Surrounded on all sides by mountains, the Dão region is protected both from the direct influence of the continental climate and from the chill and rains from the ocean.

The really special thing about the wines of the Dão, whether red or white, is the delicious balance of all their constituent parts - acidity, alcohol, concentration of flavour – it all adds up to elegance.

The region might have been created with winemaking in mind – you couldn’t wish for better conditions.


Surrounded by the mountain chains of Caramulo, Buçaco, Nave and Estrela, the Dão region is totally protected from cold winds, summer rain clouds from the Atlantic, and even continental storms. Within its mountain walls, Dão is full of contrasts: warmer in the west, cooler in the north and east, gently rolling hills, deep valleys, forests and mountain slopes; damp, cold winters; and summers that are generally sunny, warm and dry. Yet in late summer, the days become rapidly cooler, allowing for long, slow ripening and the development of complex flavours.


The vineyards lie high in the hills, at 400 to 500m, even sometimes as high as 800m, on decomposed schist or granite. Vineyards need to be carefully sited for best exposure to the sun to ensure perfect ripeness. This gives Dão wines an innate balance of lovely, bright, mineral acidity, wonderful fragrance, character and intensity.

Once upon a time, many Dão wines lost much of their elegant, fruity character by excessive ageing in old barrels. With shorter ageing in today’s newer oak barrels, or even unoaked wines, the natural quality can shine through. Top red estate wines tend to be composed at least half of the star variety Touriga Nacional, and maybe blended with Alfrocheiro, Tinta Roriz or possibly a few other local varieties.


Not all Dão is red. The whites are improving (especially from the Encruzado grape), but only in the high vineyards around Tondela do whites outnumber reds. There are also excellent Dão rosés and sparkling wines.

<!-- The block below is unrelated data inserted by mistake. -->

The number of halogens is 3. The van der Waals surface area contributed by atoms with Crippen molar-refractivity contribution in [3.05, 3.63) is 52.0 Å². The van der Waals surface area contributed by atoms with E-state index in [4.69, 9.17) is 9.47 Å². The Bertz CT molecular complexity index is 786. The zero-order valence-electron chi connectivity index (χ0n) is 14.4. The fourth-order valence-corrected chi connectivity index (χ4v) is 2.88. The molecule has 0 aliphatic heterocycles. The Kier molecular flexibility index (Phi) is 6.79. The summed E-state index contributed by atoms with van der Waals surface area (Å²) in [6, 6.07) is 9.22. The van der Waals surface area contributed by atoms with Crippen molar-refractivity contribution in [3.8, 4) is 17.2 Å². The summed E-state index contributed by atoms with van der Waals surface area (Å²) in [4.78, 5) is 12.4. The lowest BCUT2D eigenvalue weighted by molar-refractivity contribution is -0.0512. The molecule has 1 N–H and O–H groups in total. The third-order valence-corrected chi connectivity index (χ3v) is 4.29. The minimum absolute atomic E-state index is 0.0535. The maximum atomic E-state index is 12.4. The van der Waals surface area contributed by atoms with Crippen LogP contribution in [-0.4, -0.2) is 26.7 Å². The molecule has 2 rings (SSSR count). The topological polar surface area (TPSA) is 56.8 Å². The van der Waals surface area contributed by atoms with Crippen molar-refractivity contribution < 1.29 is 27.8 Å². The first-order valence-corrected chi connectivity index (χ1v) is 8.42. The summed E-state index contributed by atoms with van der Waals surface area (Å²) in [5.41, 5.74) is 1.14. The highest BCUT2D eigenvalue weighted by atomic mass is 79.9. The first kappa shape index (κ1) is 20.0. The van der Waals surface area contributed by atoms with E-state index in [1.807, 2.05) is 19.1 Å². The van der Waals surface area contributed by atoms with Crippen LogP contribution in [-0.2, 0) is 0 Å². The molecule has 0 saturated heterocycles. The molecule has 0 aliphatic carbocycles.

Most vineyards have been in the same family for generations. More than 30,000 grape-growers, some with very tiny plots, produce about half the DOC grapes. Co-operatives are very important here, nowadays they employ modern technology. But the revival in quality was led by individual producers, both large and small.


(Wines of Portugal)


Link to Paul White's article "Portugal Indigenous Varieties", published November 2009, Decanter




Series with 84 photographs and text.




Rodeada por montanhas em todas as direções, assente em solos graníticos muito pobres, a região do Dão estende as suas vinhas dispersas entre pinhais a diferentes altitudes, desde os 1.000 metros da Serra da Estrela até aos 200 metros das zonas mais baixas.


As vinhas são esparsas e descontínuas, divididas em múltiplas parcelas, com propriedades com áreas médias quase insignificantes. As montanhas determinam e condicionam o clima da região, abrigando as vinhas da influência direta do clima continental e da influência marítima. Os solos pobres são maioritariamente graníticos.


Nas castas brancas salientam-se, para além do Encruzado, as variedades Bical, Cercial, Malvasia Fina, Rabo de Ovelha e Verdelho. Nas castas tintas, para além da Touriga Nacional, salientam-se o Alfrocheiro, Jaen e Tinta Roriz, para além das pouco valorizadas Baga, Bastardo e Tinta Pinheira.

Lafões é uma pequena região de transição, encravada entre as denominações do Dão e Vinho Verde, cortada pelo rio Vouga, com solos maioritariamente graníticos.

Nas castas brancas prosperam o Arinto, Cerceal, Dona Branca, Esgana Cão e Rabo de Ovelha, sendo os tintos dominados pelas castas Amaral e Jaen. Por regra, os vinhos de Lafões mostram um pendor acídulo, apresentando um estilo semelhante ao da denominação vizinha do Vinho Verde.


(Wines of Portugal)


Link pra o artigo de Paul White "Portugal Indigenous Varieties", publicado em Novembro de 2009, Decanter




Série com 84 fotografias e texto.



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